The Burden of Beasts: Debating the Energetics of the Sacred Cow in Postcolonial India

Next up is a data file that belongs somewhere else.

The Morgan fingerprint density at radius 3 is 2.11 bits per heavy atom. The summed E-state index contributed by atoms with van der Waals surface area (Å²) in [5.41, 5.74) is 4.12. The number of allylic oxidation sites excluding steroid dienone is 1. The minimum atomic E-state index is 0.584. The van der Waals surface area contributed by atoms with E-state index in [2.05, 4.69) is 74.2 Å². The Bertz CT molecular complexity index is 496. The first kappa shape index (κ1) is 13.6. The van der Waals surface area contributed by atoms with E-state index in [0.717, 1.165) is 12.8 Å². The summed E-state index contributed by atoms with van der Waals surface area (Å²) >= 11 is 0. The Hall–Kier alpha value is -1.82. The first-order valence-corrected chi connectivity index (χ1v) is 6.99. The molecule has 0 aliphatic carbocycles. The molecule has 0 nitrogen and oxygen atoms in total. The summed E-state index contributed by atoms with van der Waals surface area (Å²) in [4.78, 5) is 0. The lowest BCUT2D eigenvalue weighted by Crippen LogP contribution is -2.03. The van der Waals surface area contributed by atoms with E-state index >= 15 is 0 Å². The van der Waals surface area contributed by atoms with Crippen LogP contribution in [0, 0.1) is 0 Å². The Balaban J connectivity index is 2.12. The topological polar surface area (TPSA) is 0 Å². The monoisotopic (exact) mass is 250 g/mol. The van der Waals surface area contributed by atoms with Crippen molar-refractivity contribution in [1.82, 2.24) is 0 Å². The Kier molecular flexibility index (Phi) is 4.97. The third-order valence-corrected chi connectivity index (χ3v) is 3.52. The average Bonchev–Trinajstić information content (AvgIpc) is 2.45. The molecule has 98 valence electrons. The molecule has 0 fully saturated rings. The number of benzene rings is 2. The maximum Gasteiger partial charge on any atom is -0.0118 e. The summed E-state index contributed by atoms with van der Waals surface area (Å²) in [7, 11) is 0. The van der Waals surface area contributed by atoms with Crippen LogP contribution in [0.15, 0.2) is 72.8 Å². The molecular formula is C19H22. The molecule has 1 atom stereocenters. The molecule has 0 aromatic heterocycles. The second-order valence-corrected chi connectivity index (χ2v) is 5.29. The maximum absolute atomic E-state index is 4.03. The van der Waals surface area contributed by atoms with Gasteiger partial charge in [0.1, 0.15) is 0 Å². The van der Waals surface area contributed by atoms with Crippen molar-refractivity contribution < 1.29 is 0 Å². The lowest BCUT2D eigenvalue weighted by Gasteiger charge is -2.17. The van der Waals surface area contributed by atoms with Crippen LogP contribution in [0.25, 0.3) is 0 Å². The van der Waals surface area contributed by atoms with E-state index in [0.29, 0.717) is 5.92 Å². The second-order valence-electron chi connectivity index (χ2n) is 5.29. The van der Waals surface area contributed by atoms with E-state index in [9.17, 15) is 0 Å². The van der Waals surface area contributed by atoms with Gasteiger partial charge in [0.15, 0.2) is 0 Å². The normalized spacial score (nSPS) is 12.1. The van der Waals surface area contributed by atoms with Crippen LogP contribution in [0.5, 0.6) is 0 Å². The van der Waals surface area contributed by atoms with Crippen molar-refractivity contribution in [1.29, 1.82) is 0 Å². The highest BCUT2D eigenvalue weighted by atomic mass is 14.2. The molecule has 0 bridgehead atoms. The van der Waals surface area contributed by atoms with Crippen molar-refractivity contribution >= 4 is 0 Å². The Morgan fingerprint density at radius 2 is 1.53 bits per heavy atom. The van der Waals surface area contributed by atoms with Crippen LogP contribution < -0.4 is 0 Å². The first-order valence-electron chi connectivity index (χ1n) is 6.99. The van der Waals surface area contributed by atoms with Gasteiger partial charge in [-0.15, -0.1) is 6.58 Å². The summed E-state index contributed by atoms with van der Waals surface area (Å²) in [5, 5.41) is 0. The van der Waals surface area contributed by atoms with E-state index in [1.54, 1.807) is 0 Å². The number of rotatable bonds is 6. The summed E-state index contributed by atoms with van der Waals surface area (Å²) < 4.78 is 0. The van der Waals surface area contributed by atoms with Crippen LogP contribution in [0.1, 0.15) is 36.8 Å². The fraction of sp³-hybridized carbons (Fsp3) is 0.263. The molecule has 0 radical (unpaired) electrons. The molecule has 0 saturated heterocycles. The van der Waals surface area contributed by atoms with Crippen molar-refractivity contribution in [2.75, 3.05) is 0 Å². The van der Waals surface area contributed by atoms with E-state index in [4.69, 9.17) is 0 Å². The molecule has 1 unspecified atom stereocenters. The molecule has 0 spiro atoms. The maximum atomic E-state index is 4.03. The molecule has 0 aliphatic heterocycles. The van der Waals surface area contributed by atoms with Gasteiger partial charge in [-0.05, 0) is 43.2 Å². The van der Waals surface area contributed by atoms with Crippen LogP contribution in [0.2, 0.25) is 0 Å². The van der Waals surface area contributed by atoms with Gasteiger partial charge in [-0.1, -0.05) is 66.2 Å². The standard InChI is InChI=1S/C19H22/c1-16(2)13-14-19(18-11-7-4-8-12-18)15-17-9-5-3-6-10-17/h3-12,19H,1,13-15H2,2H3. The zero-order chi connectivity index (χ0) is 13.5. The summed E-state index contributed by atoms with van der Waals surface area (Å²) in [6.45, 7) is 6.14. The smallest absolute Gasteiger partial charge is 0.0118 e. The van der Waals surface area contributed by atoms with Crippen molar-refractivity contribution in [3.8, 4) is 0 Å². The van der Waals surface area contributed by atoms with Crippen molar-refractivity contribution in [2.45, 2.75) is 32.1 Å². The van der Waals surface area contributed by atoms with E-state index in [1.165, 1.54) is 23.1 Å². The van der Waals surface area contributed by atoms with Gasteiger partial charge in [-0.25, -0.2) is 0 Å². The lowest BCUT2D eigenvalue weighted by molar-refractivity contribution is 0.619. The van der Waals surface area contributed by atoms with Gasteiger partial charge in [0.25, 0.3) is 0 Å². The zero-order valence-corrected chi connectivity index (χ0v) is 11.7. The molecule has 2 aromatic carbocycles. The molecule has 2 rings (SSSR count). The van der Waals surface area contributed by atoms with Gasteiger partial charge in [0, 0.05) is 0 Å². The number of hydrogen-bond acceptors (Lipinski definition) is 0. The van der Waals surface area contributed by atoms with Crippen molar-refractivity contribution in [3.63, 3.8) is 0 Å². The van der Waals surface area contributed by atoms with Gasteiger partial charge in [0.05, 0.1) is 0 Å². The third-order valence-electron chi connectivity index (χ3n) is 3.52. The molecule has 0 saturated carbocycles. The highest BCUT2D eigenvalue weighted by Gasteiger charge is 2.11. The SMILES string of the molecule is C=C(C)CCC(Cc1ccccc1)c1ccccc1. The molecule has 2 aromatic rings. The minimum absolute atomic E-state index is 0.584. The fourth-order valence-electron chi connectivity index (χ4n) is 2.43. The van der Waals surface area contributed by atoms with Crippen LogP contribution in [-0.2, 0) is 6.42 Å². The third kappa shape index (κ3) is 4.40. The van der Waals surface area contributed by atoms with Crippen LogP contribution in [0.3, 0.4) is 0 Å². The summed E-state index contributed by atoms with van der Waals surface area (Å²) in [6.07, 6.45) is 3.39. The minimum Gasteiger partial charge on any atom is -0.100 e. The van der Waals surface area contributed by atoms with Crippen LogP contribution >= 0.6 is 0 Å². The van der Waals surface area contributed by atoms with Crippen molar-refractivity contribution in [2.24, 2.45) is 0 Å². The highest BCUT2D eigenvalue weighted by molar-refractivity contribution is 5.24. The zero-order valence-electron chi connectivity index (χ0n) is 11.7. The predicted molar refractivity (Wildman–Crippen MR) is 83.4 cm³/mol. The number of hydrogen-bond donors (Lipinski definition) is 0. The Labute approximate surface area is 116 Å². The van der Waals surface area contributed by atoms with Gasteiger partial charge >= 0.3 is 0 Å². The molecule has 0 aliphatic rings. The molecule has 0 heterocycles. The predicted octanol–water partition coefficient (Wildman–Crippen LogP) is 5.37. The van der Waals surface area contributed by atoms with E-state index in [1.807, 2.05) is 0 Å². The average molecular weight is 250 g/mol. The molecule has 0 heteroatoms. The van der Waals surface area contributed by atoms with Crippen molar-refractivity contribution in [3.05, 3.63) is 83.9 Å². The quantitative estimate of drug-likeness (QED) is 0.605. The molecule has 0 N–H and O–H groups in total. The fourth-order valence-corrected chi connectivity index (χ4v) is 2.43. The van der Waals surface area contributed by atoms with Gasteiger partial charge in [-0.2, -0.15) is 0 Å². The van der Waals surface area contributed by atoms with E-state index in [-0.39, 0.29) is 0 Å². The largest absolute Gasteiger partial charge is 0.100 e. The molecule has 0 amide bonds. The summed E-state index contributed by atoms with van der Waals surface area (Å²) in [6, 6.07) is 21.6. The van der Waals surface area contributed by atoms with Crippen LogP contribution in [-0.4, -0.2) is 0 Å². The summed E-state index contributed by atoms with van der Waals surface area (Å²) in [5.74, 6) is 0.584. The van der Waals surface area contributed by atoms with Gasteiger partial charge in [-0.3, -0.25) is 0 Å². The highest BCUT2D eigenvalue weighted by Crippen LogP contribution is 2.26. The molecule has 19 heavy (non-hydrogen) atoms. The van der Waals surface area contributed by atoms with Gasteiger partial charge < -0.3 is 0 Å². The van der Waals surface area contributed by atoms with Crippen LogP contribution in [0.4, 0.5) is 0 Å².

In the first decades after India’s independence, a heated debate erupted over the energetics of the sacred cow. Economists lamented the Hindu prohibition on cow slaughter: in contravention of economic rationality, even the most decrepit of beasts was allowed to wander through fields guzzling scarce fodder. The state regarded the growing bovine population as a national liability, while gender scholars decried the exhausting labor women devoted to gathering dung as a literalization of Western feminist complaints about household “shit-work.” Anthropologists countered by pointing to the animals’ social efficiency, arguing that cattle were “thermal and chemical factories” converting wasteland into useful energy for humans. At stake in the debate was the opaque character of an energy regime in which 95.5 percent of rural household energy consumption remained outside modern commercial infrastructures (or so guesstimated India’s first large-scale survey in 1965). This talk explores how the postcolonial Indian state attempted to render the Cattle Question legible in energetic terms. This attempt created new possibilities for policy interventions, from improved bullock carts to village power plants running on gobar (cow dung) gas. Knowledge of off-grid social worlds remained very far from complete, though, and this realization generate deep anxieties. By the 1970s, international organizations sounded the alarm about “the other energy crisis” created by rising non-commercial energy extraction across the postcolonial world. My project aims to chart how “traditional” organic energy systems emerged as an object of governance in India, opening up a new avenue in the environmental history of the global South.
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